Glasgow and Architecture
Glasgow was founded in the late 6th century and from then, through the Medieval period, the heart of the settlement was around the area that is now the High Street. Little remains of the city from that era beyond the 12th century Cathedral, dedicated to Glasgow’s patron saint, Saint Kentigern, and the 15th century Provand’s Lordship.
The Glasgow Necropolis also sits atop the nearby hill and is home to numerous grand monuments to Glaswegians-past and offers wonderful views of the city.
The aesthetic of Glasgow was truly established during the Victorian period, as the industrial revolution brought great wealth and prosperity to the city. The architecture was significantly influenced by two architects: the Neo-Classicism of Alexander “Greek” Thomson and the Art Noveau “Glasgow-Style” of Charles Rennie Mackintosh. Although there are some wonderfully idiosyncratic buildings from this period too (more on these later). The grand red and blond sandstone buildings of the city center, and their grid layout, has made Glasgow a prime filming location in recent years, as studios look for cheaper alternatives for cities like New York. Beyond the city center, much of Glasgow is dominated by post-war housing, built as the city continued to expand at pace.
As you wander around, taking in the architecture, always remember to “look up”.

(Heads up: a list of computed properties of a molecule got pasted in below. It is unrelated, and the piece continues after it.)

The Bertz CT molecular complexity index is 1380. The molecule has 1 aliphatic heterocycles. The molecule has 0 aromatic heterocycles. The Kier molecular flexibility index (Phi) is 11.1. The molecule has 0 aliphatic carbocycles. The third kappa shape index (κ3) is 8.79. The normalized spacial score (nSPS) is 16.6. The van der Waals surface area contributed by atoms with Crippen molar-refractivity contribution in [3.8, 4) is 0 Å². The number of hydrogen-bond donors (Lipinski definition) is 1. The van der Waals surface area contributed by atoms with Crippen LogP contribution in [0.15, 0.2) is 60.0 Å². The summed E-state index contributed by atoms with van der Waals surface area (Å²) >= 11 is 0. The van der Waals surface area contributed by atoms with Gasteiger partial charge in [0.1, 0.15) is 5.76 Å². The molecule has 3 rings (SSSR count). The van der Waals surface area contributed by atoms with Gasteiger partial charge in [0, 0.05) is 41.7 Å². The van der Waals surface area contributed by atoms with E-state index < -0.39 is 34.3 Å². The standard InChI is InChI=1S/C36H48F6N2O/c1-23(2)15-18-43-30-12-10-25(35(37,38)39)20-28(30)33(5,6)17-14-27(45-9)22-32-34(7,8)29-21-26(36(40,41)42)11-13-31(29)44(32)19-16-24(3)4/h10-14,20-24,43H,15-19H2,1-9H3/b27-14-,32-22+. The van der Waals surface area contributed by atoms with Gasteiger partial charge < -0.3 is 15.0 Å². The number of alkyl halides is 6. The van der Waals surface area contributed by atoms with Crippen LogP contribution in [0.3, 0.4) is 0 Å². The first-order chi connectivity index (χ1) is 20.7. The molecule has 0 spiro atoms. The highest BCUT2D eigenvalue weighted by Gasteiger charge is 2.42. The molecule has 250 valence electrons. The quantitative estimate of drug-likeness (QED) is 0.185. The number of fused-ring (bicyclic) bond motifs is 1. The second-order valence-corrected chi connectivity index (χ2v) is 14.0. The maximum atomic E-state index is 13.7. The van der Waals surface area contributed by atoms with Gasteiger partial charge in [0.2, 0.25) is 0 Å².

Starting out at the east end of the city center, we find amongst the idiosyncratic buildings , Templeton’s Carpet Factory. Built to demonstrate architectural opulence and resemble the Doge’s Palace in Venice, wonderfully ludicrous that such an ornate facade was included on a building that housed a carpet factory. It is now home to offices and a small brewhouse. Nearby you’ll also find the People’s Palace and the Winter Gardens.
Moving west through the city center we come to the City Chambers, home to the grand marble staircase. Next is The Lighthouse, one of Charles Rennie Mackintosh’s first commissions and now Scotland’s Centre for Architecture and Design. This building houses a viewing tower with a unique aspect over the roofs of the city.
A short walk from the Lighthouse is Central Station, the busiest train station in Scotland. Normally a place to hurry through, it is well worth spending time taking in the building. There are tours available where you can see the vast storage arches that were once used to house goods, and the eerily preserved abandoned village of Grahamston that still exists below the station. One thing to look out for at Central Station is the 2 phases of construction of the glass roof, one designed by an architect and one by an engineer. Your challenge is to work out which is which!
Heading north from Central Station, you can find one of Alexander “Greek” Thomson’s classically-styled buildings on Sauchiehall Street which now houses the Centre for Contemporary Arts. Sadly, the nearby Glasgow School of Art building, perhaps Charles Rennie Mackintosh’s most famous design, has twice been ravaged by fire in recent years.